Director Robert Rodriguez is probably best known for movies like “El Mariachi,” the “Spy Kids” franchise and, most recently "Machete Kills." But later this year, the successful filmmaker is making a big move to the small screen, launching his very own television channel called the El Rey Network with the intent of attracting a modern, English-speaking Latino audience.

It’s a growing community that Rodriguez believes has been underserved by Hollywood and the broadcast networks.

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Texas
9:35 am
Thu October 17, 2013

Want to Learn About a Nearby Dam? In Texas, Some Questions Are Off Limits

Texas has more dams than any other state in the country. This is a map of Texas dams from the USACE. Texas has more dams than any other state in the country. This is a map of Texas dams from the USACE.
USACE

Originally published on Wed October 16, 2013 3:46 pm

This is part three of a series looking at the infrastructure of dams in Texas, and what can be done to improve it. You can find part one here, and part two here.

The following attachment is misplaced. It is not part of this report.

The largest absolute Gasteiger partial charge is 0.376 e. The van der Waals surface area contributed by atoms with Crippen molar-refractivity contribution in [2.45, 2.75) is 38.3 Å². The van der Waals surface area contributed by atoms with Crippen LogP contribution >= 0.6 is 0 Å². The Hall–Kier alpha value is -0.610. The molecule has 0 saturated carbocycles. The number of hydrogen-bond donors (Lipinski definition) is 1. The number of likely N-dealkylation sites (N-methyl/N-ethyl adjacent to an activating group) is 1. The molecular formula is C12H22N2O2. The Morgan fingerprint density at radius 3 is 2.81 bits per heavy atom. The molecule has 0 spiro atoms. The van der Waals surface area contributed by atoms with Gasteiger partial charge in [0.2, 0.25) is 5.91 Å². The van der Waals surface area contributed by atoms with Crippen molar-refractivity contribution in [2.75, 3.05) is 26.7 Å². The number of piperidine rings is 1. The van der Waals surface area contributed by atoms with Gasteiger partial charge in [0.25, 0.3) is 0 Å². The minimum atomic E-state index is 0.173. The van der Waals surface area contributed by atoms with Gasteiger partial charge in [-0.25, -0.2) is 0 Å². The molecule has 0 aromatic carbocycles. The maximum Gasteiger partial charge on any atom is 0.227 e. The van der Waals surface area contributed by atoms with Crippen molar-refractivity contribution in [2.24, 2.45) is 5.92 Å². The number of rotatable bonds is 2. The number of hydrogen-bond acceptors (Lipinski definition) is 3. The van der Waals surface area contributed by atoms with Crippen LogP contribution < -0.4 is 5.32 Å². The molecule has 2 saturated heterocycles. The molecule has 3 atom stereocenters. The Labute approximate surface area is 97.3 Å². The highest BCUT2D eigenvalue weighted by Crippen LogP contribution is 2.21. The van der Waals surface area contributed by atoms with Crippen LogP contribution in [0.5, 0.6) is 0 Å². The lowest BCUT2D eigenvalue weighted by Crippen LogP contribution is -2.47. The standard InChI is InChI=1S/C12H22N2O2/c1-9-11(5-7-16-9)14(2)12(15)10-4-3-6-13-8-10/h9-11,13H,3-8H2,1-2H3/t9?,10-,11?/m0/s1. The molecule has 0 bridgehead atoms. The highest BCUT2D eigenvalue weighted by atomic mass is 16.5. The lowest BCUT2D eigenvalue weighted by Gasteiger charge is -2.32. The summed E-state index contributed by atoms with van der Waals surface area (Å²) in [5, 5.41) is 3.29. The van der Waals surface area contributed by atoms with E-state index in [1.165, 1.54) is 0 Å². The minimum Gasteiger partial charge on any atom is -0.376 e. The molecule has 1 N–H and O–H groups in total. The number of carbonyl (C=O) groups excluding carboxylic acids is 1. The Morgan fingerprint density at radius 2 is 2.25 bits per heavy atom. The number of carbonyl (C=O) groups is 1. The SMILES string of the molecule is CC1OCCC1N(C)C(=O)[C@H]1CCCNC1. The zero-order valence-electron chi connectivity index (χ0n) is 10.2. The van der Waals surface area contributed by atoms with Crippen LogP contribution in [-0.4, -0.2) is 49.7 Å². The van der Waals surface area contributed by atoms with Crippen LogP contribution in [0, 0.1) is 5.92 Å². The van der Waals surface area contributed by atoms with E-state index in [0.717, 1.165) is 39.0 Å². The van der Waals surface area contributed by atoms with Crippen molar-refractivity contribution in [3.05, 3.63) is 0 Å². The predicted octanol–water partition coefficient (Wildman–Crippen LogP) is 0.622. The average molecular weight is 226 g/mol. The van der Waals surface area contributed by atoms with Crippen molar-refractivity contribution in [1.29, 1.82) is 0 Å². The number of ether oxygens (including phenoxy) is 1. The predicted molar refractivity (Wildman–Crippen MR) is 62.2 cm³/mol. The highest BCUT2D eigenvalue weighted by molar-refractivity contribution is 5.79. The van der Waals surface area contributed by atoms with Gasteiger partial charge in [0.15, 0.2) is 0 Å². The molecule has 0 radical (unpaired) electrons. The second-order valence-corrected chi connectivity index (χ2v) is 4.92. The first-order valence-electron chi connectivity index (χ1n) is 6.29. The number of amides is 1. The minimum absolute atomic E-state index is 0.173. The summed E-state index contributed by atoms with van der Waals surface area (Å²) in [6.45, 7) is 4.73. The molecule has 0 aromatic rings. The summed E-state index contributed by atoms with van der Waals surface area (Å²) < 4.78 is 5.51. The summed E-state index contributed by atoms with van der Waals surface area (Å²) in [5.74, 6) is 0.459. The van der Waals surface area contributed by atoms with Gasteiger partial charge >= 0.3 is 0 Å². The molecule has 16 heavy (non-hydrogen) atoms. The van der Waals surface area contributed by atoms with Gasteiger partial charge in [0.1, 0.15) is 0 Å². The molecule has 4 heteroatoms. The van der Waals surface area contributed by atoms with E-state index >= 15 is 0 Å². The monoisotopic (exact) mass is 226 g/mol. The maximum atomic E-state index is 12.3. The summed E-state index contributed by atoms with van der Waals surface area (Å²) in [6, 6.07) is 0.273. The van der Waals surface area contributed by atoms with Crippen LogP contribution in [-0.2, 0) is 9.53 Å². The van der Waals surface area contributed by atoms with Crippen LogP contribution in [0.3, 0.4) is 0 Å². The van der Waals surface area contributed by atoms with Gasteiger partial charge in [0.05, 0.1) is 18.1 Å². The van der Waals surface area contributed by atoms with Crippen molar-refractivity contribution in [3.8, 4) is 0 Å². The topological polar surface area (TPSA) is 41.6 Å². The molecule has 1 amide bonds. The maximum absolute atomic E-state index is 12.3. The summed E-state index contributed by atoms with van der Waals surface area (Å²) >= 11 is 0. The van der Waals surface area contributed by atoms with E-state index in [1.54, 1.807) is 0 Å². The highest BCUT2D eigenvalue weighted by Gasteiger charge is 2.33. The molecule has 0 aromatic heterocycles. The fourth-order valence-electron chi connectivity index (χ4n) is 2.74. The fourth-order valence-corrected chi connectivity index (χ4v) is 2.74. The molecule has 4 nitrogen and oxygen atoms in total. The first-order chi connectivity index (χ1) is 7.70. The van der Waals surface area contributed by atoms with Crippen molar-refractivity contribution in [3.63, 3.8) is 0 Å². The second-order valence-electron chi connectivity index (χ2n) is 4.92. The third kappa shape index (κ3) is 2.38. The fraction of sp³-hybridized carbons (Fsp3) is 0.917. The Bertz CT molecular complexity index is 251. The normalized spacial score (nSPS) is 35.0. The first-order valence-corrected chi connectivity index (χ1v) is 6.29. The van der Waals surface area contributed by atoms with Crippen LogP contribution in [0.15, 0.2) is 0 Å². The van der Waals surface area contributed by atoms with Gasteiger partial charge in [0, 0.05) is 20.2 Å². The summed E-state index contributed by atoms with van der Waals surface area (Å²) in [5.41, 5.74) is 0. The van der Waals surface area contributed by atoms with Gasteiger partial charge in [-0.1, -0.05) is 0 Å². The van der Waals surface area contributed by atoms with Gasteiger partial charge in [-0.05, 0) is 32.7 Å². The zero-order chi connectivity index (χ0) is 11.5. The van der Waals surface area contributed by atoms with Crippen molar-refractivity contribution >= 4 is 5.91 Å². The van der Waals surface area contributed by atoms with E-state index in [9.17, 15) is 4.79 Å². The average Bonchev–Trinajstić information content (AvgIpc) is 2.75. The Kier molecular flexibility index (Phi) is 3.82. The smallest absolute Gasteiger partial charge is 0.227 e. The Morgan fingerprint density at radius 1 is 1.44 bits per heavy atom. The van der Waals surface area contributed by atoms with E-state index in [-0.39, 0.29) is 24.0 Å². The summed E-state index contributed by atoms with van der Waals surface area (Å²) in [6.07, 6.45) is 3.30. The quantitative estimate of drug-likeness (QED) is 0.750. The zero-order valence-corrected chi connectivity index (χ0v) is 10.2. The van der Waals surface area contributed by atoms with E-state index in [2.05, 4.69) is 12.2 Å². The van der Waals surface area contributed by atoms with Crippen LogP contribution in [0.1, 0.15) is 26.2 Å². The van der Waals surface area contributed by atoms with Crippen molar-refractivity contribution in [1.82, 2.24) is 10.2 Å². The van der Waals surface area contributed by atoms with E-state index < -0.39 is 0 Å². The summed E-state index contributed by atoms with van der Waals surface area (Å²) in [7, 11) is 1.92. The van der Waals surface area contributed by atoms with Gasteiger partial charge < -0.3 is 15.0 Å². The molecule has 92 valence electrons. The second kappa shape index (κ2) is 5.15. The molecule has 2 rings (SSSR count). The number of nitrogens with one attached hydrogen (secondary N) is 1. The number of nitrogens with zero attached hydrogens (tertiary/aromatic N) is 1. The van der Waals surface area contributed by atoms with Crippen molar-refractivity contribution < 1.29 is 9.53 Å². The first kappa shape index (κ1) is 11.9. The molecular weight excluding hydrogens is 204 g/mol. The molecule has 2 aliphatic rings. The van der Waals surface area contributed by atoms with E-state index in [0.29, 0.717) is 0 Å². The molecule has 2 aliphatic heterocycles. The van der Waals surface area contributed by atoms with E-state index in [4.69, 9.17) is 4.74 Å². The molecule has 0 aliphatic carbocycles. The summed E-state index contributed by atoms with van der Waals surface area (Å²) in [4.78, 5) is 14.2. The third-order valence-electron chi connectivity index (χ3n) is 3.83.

In 1978 a massive storm hit the West Texas town of Albany. It dumped 23 inches of rain in just eight hours. Waters caused 9 deaths, flooded hundreds of homes, and broke through a local dam. Troy Henderson, who now works on the Brownwood Texas Lake Patrol, says since then he’s followed a simple rule.

“If I were to build a home somewhere, I’d make sure that if it was downstream from a lake that their dam is property maintained,” he told StateImpact Texas, “and the reason I say that is, I lived in Albany in 1978.”

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Texas Politics
2:54 pm
Wed October 16, 2013

Texans Could Vote to Help Cut Veterans' Property Taxes

Voters could give property tax breaks to soldiers and their families on November 5th.
Photo by KUT News

Originally published on Wed October 16, 2013 10:43 am

When Texans go to the polls beginning Monday, they’ll have the chance to vote on nine constitutional propositions. Two of them would cut property taxes for disabled veterans or their surviving spouse. 

Both propositions have their origins in an oversight and look to tweak current laws to give returning Texas veterans and their families property tax breaks.

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Texas Water
10:11 am
Mon October 14, 2013

A Tiny Bit of Vegetable Oil Could Save Texas Billions of Gallons of Water

Right now, the Highland Lakes are only 34 percent full. In an average year, they lose about as much water to evaporation as the whole city of Austin consumes.
Lower Colorado River Authority

Originally published on Mon October 14, 2013 3:58 pm

Parts of Central Texas saw as much as 12 inches of rain over the weekend. Water levels in the Highland Lakes  rose slightly, but the storm was far from a drought-buster.